Educational Madness, Again
Peter W. Schramm
April 1, 1998
March 23, 1998. If sometimes you think that the flame of thought radiates brightly among those who are responsible for educating our country’s children, if you think that your faith in public education should be as firm as was that of my parents, you may want to consider the following example of witlessness coming out of San Francisco.
The San Francisco School Board unanimously decided to require students to read at least one book by a minority author. This was a compromise with a proposal by two members of the Board, Steven Phillips and Keith Jackson, who wanted to demand that four out of seven books students have to read be by minority authors. The principle that an ethnic quota be established on books that students in San Francisco’s schools be required to read was accepted. It is claimed that the current English curriculum is "too white" and that it should be more multicultural.
The racial/ethnic quota is being made because, according to one of the sponsors, they are trying to "provide the best writers from the culture of the students as a way of engaging their attention in some sort of creative way." Apparently Shakespeare, Chaucer, and Mark Twain—those currently required—do not engage the students’ interests and are not creative. One of the Board members claims (without any evidence) that many students perform poorly in school or drop out because they are alienated by the curriculum. He says the curriculum is outdated, and that "the student population has dramatically changed over the past twenty years." That is why "we’re not succeeding as a public school system across this state and country with African-American and Latino students."
The purpose of education, in a district that "is 90 percent students of color," according to Phillips, "is not to glorify Europe, but to let students see themselves in the curriculum." He contends that Chaucer and Shakespeare should be given no more weight than Toni Morrison and Alice Walker. Furthermore, Phillips says that "Students read a lot about George Washington and Columbus, but little attention is paid to the traditions and culture of African-Americans or Latinos. They’re fed up with it."
After the School Board voted, a teary-eyed Phillips said: "The district has just made writers of color part of the core curriculum and, in doing so, San Francisco is sending a message to the rest of the country that this is a new day in public education."
As this story was first reported on television, the vast majority of students, administrators, and teachers I saw interviewed were in favor of the proposal. It was pretty disheartening to see them mouth the same sentiments about multiculturalism, diversity, and the students’ self-esteem. Then, just as I was slipping into despair, another high school student was interviewed—it happened that she was black—and opined that she did not think this was a good idea. When asked about the establishment of a quota system of books to be read based on race and ethnicity, she said: "Gee, I don’t know. I always thought that we should read books because they are good, not because of who wrote them or where they were written."
I was very grateful to this young woman. I was grateful that someone had said something entirely sensible and non-ideological on the subject. Hope returned to my heart. After all, the very best thinkers that human kind has produced would concur with her, regardless of their ethnicity. Chinua Achebe, W.E.B. DuBois, Frederick Douglass, Richard Rodriguez, Ralph Ellison, never mind Shakespeare, Chaucer, Austen, and Twain, would support her opinion entirely. Furthermore, they would argue—and have argued—that the purpose of education is to overcome the ethnic tribalism that some human beings have always been prone to.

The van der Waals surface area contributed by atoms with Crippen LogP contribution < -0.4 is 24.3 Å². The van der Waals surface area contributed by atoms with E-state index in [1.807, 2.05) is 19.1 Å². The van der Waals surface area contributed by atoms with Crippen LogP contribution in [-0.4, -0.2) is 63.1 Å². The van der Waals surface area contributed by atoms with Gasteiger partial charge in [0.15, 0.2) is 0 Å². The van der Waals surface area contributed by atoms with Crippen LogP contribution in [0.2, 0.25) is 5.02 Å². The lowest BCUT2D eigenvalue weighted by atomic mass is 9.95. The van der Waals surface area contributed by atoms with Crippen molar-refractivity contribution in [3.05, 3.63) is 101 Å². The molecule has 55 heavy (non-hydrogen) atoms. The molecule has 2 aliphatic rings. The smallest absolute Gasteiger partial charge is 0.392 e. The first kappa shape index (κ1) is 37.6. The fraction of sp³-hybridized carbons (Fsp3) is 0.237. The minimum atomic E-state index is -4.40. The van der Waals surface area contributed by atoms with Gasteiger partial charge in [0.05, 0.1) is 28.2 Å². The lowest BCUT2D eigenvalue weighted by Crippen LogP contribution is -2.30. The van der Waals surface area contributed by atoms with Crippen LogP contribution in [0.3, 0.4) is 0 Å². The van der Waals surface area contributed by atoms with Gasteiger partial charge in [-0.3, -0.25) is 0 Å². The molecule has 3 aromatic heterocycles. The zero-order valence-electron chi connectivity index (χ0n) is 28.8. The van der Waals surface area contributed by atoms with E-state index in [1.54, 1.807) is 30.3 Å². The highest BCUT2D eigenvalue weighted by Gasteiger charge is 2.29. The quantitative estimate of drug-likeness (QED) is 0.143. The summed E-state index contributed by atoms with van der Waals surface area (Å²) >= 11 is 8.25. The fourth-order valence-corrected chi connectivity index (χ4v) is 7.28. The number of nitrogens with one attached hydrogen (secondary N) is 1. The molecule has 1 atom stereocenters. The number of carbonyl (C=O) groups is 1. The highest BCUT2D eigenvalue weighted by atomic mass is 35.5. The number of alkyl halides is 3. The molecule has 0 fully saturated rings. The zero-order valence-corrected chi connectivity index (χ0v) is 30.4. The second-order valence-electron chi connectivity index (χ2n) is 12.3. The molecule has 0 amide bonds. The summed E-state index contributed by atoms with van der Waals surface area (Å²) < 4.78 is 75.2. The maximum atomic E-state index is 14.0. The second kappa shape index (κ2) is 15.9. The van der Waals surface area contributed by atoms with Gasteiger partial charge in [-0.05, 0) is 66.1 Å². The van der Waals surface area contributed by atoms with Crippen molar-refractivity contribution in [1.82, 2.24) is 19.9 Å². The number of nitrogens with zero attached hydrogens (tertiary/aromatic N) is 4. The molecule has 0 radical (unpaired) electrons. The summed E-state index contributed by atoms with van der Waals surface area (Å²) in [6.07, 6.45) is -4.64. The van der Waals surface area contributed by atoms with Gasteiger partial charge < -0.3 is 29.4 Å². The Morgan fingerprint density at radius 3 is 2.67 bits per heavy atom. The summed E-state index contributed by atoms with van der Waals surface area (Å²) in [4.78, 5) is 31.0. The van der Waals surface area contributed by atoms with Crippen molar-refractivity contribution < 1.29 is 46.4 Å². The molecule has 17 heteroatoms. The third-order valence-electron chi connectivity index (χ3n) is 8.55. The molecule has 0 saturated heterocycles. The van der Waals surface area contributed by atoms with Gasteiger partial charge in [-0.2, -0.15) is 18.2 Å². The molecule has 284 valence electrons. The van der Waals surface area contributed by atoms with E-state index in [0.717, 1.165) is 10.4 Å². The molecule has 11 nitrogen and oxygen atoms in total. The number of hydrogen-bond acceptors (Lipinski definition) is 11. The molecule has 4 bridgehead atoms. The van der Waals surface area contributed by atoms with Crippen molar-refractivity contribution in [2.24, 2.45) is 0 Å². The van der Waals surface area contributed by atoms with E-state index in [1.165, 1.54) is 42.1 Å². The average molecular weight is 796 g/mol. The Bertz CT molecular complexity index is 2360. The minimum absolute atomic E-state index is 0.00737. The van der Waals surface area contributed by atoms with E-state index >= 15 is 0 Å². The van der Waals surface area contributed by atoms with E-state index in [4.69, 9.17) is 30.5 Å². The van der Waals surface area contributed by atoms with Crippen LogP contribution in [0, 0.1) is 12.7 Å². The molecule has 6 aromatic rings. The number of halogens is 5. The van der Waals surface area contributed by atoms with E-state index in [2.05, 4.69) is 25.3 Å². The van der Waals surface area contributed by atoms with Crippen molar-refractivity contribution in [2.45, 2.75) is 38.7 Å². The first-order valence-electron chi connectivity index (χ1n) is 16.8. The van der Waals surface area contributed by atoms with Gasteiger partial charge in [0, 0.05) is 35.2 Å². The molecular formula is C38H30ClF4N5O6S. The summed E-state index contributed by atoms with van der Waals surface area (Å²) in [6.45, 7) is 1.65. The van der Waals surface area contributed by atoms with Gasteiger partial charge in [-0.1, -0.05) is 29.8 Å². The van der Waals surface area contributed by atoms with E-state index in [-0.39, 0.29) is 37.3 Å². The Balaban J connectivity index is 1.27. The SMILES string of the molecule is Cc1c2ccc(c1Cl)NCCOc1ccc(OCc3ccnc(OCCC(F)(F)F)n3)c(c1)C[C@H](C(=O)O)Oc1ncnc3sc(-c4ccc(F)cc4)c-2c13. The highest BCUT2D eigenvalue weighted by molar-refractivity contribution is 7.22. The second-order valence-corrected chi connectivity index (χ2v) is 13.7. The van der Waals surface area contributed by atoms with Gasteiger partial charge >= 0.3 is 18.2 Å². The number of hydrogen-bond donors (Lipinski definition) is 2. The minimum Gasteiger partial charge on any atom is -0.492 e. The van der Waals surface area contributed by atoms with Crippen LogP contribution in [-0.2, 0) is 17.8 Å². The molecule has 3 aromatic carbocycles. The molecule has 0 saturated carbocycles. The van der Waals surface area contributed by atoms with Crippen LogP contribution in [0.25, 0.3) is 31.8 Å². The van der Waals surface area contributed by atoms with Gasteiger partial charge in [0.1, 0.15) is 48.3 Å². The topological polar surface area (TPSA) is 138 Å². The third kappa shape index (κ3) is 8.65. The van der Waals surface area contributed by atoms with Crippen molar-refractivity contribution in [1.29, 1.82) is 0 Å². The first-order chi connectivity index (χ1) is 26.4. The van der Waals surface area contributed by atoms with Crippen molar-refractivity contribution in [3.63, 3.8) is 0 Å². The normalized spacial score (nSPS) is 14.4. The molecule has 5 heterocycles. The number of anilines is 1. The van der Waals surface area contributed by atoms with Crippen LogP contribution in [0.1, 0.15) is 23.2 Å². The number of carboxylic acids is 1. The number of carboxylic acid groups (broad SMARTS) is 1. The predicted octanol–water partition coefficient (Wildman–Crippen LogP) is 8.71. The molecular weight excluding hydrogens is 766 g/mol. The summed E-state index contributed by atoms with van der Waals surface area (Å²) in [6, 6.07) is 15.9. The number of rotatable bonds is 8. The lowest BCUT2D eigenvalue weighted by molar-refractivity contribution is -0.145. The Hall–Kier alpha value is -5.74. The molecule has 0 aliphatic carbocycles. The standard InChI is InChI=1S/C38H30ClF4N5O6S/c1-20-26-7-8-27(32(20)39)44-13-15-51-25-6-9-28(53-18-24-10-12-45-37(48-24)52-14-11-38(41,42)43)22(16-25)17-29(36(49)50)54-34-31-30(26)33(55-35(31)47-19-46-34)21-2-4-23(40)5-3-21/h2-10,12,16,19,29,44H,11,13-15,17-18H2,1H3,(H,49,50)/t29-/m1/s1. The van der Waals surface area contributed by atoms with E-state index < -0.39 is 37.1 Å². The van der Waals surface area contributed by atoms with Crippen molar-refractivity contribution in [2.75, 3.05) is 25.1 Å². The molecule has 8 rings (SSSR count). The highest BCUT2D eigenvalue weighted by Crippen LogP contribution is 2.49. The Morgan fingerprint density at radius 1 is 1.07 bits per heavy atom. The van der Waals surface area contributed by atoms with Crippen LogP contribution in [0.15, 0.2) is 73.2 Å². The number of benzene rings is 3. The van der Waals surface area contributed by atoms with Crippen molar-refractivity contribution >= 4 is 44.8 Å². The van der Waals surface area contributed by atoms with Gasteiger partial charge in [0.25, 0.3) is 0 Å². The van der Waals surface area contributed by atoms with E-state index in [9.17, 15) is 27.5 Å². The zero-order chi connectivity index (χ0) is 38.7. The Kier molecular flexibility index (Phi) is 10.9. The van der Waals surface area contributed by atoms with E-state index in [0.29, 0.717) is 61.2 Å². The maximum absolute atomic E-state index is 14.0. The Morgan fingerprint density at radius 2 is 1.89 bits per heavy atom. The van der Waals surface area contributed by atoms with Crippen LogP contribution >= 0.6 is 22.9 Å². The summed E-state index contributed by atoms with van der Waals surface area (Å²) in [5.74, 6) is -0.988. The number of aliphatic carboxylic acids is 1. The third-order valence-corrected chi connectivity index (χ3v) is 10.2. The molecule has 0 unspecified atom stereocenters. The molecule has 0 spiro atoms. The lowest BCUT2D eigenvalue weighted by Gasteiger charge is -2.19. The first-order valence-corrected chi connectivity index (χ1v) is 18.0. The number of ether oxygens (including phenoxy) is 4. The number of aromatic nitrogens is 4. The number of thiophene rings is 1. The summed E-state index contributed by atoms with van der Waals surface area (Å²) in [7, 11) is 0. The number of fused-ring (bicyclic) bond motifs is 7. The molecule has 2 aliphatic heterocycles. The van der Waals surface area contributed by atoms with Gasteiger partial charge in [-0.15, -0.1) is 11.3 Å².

Have we lost hope in the human mind? Cannot teachers and educators make the once hallowed argument that the purpose of education is to allow the student to meet an example of human excellence, to remind him of what is best in the chronicle of human experience?
We should proudly argue that the purpose of education is to elevate the human mind above time and place, to overcome the current dogmas—in short, to free the human mind, to "dwell above the veil" as DuBois said. W.E.B. DuBois, the first black man to receive a Ph.D. from Harvard, understood well that to be truly free one had to become educated. He thought that studying the best books ever produced in the history of the human race would be the essence of an education. He made friends with the minds represented in those fine books. So he could say that when he sits with Shakespeare, "he winces not." Shakespeare’s capacious mind—he was the only poet to write both comedies and tragedies—opens itself to those who study. It doesn’t matter what your race is, where you are from, or what century you are reading in. DuBois called this freedom.
Apparently, modern "educators" do not think that the human mind is created free. The San Francisco Board of Education seems to think that our minds are imprisoned by our color and our cultural background; that this constricted view of human possibilities is what should be taught in schools; and that being instructed in this doctrine will make the student feel better about himself and want to stay in school.
If the San Francisco Board of Education is correct, education is no longer possible. We are all trapped in an intellectual ghetto from which there is no escape. But they are not right; they are wrong on all counts.